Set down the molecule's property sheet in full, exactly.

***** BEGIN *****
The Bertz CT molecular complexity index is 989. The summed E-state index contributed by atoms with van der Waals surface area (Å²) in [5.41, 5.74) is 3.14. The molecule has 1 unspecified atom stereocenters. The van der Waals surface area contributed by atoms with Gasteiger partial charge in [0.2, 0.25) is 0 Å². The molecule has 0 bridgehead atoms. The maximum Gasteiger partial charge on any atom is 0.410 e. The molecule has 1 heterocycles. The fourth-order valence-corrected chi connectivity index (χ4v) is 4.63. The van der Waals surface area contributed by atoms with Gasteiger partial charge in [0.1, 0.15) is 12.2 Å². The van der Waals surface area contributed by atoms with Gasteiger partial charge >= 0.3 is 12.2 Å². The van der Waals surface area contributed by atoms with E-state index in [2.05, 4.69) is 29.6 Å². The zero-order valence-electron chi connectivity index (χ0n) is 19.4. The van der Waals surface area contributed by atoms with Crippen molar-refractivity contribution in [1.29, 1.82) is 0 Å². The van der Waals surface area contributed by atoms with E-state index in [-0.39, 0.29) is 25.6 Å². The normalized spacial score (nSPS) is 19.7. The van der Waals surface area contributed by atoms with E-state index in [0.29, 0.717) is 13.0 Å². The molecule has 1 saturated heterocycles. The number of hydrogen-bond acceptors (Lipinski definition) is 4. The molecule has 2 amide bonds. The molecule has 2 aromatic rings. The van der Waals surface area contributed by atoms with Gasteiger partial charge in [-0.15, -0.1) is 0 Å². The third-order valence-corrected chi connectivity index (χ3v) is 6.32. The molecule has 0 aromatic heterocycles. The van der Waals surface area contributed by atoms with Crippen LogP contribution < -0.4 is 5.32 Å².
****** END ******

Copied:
The Bertz CT molecular complexity index is 989. The summed E-state index contributed by atoms with van der Waals surface area (Å²) in [5.41, 5.74) is 3.14. The molecule has 1 unspecified atom stereocenters. The van der Waals surface area contributed by atoms with Gasteiger partial charge in [0.2, 0.25) is 0 Å². The molecule has 0 bridgehead atoms. The maximum Gasteiger partial charge on any atom is 0.410 e. The molecule has 1 heterocycles. The fourth-order valence-corrected chi connectivity index (χ4v) is 4.63. The van der Waals surface area contributed by atoms with Gasteiger partial charge in [0.1, 0.15) is 12.2 Å². The van der Waals surface area contributed by atoms with Gasteiger partial charge >= 0.3 is 12.2 Å². The van der Waals surface area contributed by atoms with E-state index in [2.05, 4.69) is 29.6 Å². The zero-order valence-electron chi connectivity index (χ0n) is 19.4. The van der Waals surface area contributed by atoms with Crippen molar-refractivity contribution in [1.29, 1.82) is 0 Å². The van der Waals surface area contributed by atoms with E-state index in [-0.39, 0.29) is 25.6 Å². The normalized spacial score (nSPS) is 19.7. The van der Waals surface area contributed by atoms with E-state index in [0.29, 0.717) is 13.0 Å². The molecule has 1 saturated heterocycles. The number of hydrogen-bond acceptors (Lipinski definition) is 4. The molecule has 2 amide bonds. The molecule has 2 aromatic rings. The van der Waals surface area contributed by atoms with Gasteiger partial charge in [-0.15, -0.1) is 0 Å². The third-order valence-corrected chi connectivity index (χ3v) is 6.32. The molecule has 0 aromatic heterocycles. The van der Waals surface area contributed by atoms with Crippen LogP contribution < -0.4 is 5.32 Å².